3 years ago from USA

    Thanks vocal coach! Nothing beats homemade jam and jelly!

  • vocalcoach profile image

    Audrey Hunt 

    3 years ago from Idyllwild Ca.

    What a great hub! So well presented. I'll share this for sure. Will be making both jam and jelly when strawberry season comes around.

  • Ruthbro profile imageAUTHOR


    3 years ago from USA

    Me too!

  • peachpurple profile image


    3 years ago from Home Sweet Home

    i prefer homemade jams


This website uses cookies

As a user in the EEA, your approval is needed on a few things. To provide a better website experience, uses cookies (and other similar technologies) and may collect, process, and share personal data. Please choose which areas of our service you consent to our doing so.

For more information on managing or withdrawing consents and how we handle data, visit our Privacy Policy at:

Show Details
HubPages Device IDThis is used to identify particular browsers or devices when the access the service, and is used for security reasons.
LoginThis is necessary to sign in to the HubPages Service.
Google RecaptchaThis is used to prevent bots and spam. (Privacy Policy)
AkismetThis is used to detect comment spam. (Privacy Policy)
HubPages Google AnalyticsThis is used to provide data on traffic to our website, all personally identifyable data is anonymized. (Privacy Policy)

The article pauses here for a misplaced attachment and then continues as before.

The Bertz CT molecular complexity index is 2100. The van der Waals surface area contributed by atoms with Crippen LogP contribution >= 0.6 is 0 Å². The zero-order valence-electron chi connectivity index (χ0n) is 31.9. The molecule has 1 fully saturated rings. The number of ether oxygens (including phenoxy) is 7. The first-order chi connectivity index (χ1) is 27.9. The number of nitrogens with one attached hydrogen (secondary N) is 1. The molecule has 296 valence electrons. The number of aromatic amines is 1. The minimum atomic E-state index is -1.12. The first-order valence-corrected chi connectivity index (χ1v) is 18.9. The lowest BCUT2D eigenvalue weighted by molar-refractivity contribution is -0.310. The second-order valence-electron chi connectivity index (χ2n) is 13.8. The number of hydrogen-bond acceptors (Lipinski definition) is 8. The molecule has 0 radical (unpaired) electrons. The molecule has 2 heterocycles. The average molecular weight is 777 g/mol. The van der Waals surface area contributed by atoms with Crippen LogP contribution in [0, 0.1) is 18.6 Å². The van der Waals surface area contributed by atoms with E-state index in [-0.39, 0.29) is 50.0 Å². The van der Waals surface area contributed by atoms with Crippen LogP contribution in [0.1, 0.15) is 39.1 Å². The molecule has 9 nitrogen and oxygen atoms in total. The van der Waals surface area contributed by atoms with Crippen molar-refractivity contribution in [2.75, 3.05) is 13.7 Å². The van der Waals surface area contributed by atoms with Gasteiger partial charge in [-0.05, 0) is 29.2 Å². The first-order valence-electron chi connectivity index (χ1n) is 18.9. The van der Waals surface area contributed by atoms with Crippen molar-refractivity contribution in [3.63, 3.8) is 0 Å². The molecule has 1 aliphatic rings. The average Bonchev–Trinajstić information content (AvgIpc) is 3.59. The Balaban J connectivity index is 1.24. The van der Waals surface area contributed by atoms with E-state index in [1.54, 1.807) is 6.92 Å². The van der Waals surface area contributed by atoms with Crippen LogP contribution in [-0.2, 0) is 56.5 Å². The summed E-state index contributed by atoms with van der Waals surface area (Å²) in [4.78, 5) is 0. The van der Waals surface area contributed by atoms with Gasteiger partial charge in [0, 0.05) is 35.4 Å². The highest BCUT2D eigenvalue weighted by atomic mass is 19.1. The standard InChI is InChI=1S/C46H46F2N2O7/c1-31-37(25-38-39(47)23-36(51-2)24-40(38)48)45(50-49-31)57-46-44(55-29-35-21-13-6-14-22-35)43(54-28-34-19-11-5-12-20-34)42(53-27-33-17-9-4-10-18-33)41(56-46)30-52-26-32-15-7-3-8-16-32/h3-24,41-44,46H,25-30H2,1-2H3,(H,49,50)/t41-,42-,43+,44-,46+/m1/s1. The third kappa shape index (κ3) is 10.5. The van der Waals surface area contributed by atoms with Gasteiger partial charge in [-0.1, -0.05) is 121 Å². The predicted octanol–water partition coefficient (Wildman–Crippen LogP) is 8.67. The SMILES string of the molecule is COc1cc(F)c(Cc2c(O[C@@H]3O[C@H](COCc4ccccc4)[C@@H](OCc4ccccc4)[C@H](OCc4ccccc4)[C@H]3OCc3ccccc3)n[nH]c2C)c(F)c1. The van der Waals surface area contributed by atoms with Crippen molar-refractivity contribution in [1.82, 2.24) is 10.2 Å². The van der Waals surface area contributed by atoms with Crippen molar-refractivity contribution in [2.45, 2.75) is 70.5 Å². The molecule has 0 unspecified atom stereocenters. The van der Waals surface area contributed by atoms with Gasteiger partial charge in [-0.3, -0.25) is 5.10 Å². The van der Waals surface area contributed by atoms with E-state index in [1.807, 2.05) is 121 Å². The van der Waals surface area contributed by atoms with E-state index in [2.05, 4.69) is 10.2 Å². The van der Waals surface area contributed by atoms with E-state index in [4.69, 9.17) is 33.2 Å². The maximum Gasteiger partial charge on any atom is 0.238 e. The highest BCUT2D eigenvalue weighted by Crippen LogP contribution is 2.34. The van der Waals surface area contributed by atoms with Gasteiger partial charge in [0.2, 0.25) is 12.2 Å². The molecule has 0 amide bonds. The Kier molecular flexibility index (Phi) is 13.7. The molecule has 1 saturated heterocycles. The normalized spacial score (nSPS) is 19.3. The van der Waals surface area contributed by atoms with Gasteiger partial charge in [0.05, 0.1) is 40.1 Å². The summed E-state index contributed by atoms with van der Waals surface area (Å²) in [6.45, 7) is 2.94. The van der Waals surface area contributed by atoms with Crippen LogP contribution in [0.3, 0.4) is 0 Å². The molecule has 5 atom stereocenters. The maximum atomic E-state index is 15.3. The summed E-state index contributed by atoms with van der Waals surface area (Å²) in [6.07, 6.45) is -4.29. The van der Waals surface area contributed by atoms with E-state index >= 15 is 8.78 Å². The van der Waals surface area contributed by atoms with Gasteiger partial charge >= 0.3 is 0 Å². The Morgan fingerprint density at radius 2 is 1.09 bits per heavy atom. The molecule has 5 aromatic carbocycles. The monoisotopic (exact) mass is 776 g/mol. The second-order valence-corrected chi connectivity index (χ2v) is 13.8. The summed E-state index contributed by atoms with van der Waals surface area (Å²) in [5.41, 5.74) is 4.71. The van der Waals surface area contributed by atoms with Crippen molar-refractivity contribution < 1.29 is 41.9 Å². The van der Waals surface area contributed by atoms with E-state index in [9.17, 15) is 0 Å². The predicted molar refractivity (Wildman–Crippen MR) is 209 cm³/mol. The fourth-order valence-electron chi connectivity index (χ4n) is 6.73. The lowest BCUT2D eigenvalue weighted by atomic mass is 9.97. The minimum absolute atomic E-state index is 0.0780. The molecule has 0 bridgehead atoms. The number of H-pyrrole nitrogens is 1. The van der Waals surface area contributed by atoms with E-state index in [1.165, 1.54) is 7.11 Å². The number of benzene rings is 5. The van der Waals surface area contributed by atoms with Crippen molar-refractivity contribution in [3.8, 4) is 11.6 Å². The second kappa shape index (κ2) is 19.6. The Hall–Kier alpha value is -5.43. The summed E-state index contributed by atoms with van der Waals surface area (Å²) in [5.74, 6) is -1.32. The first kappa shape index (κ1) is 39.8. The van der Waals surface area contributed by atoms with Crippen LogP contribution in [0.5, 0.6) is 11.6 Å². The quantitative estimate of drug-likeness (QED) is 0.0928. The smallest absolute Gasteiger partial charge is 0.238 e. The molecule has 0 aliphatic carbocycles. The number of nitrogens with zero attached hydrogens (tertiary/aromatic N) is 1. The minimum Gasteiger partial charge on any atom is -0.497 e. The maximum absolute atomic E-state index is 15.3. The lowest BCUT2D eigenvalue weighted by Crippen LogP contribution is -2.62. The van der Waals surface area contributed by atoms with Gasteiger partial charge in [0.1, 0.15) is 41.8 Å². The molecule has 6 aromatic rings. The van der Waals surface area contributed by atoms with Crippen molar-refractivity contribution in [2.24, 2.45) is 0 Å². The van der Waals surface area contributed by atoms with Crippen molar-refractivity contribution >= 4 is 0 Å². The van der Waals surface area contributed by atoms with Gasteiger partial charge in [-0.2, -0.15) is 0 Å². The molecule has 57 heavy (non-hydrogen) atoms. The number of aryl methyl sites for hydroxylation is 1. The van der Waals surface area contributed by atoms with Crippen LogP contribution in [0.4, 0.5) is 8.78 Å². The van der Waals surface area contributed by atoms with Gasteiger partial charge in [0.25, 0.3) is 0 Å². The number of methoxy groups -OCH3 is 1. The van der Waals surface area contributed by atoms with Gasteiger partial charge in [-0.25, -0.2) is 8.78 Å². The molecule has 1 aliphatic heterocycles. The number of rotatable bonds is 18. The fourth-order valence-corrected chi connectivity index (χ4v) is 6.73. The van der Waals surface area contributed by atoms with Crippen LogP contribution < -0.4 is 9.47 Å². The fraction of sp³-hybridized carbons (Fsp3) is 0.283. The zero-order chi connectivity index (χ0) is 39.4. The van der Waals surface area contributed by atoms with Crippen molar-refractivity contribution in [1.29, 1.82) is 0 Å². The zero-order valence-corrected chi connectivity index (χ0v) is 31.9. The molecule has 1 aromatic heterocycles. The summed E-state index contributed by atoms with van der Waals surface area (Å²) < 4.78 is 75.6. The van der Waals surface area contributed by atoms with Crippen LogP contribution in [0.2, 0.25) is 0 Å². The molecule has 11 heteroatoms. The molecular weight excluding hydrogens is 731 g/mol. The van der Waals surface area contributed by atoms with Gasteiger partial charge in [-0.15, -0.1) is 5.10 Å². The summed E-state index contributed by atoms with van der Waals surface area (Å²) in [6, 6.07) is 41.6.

HubPages Traffic PixelThis is used to collect data on traffic to articles and other pages on our site. Unless you are signed in to a HubPages account, all personally identifiable information is anonymized.
Amazon Web ServicesThis is a cloud services platform that we used to host our service. (Privacy Policy)
CloudflareThis is a cloud CDN service that we use to efficiently deliver files required for our service to operate such as javascript, cascading style sheets, images, and videos. (Privacy Policy)
Google Hosted LibrariesJavascript software libraries such as jQuery are loaded at endpoints on the or domains, for performance and efficiency reasons. (Privacy Policy)
Google Custom SearchThis is feature allows you to search the site. (Privacy Policy)
Google MapsSome articles have Google Maps embedded in them. (Privacy Policy)
Google ChartsThis is used to display charts and graphs on articles and the author center. (Privacy Policy)
Google AdSense Host APIThis service allows you to sign up for or associate a Google AdSense account with HubPages, so that you can earn money from ads on your articles. No data is shared unless you engage with this feature. (Privacy Policy)